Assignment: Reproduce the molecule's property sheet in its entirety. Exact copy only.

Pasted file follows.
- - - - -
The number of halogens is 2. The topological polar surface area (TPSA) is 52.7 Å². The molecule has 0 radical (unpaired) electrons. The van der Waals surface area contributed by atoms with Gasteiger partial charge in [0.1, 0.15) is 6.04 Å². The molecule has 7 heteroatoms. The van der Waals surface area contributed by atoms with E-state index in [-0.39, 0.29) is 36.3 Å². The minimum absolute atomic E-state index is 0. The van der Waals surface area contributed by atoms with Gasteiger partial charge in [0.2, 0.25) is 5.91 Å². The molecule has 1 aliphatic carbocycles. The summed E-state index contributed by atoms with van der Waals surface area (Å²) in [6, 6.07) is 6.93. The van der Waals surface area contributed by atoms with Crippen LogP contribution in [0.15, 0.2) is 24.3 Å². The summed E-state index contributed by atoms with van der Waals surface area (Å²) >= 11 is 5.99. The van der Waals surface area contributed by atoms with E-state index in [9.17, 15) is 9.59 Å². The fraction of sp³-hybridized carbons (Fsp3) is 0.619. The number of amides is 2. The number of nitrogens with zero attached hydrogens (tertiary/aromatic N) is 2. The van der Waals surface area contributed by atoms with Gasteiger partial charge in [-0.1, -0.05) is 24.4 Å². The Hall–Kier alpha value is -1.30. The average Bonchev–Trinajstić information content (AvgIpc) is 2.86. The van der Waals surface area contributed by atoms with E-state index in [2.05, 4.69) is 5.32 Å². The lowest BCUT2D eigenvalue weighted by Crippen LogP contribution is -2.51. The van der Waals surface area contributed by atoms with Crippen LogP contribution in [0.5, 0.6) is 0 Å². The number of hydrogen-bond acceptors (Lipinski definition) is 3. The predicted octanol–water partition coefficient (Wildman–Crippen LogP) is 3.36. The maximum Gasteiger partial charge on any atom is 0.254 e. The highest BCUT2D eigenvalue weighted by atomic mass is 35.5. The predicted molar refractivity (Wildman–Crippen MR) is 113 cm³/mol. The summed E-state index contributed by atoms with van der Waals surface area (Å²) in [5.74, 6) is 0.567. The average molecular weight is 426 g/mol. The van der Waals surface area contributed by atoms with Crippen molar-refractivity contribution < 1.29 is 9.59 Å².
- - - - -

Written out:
The number of halogens is 2. The topological polar surface area (TPSA) is 52.7 Å². The molecule has 0 radical (unpaired) electrons. The van der Waals surface area contributed by atoms with Gasteiger partial charge in [0.1, 0.15) is 6.04 Å². The molecule has 7 heteroatoms. The van der Waals surface area contributed by atoms with E-state index in [-0.39, 0.29) is 36.3 Å². The minimum absolute atomic E-state index is 0. The van der Waals surface area contributed by atoms with Gasteiger partial charge in [0.2, 0.25) is 5.91 Å². The molecule has 1 aliphatic carbocycles. The summed E-state index contributed by atoms with van der Waals surface area (Å²) in [6, 6.07) is 6.93. The van der Waals surface area contributed by atoms with Crippen LogP contribution in [0.15, 0.2) is 24.3 Å². The summed E-state index contributed by atoms with van der Waals surface area (Å²) >= 11 is 5.99. The van der Waals surface area contributed by atoms with E-state index in [9.17, 15) is 9.59 Å². The fraction of sp³-hybridized carbons (Fsp3) is 0.619. The number of amides is 2. The number of nitrogens with zero attached hydrogens (tertiary/aromatic N) is 2. The van der Waals surface area contributed by atoms with Gasteiger partial charge in [-0.1, -0.05) is 24.4 Å². The Hall–Kier alpha value is -1.30. The average Bonchev–Trinajstić information content (AvgIpc) is 2.86. The van der Waals surface area contributed by atoms with E-state index in [2.05, 4.69) is 5.32 Å². The lowest BCUT2D eigenvalue weighted by Crippen LogP contribution is -2.51. The van der Waals surface area contributed by atoms with Crippen LogP contribution in [0.5, 0.6) is 0 Å². The number of hydrogen-bond acceptors (Lipinski definition) is 3. The predicted octanol–water partition coefficient (Wildman–Crippen LogP) is 3.36. The maximum Gasteiger partial charge on any atom is 0.254 e. The highest BCUT2D eigenvalue weighted by atomic mass is 35.5. The predicted molar refractivity (Wildman–Crippen MR) is 113 cm³/mol. The summed E-state index contributed by atoms with van der Waals surface area (Å²) in [5.74, 6) is 0.567. The average molecular weight is 426 g/mol. The van der Waals surface area contributed by atoms with Crippen molar-refractivity contribution < 1.29 is 9.59 Å².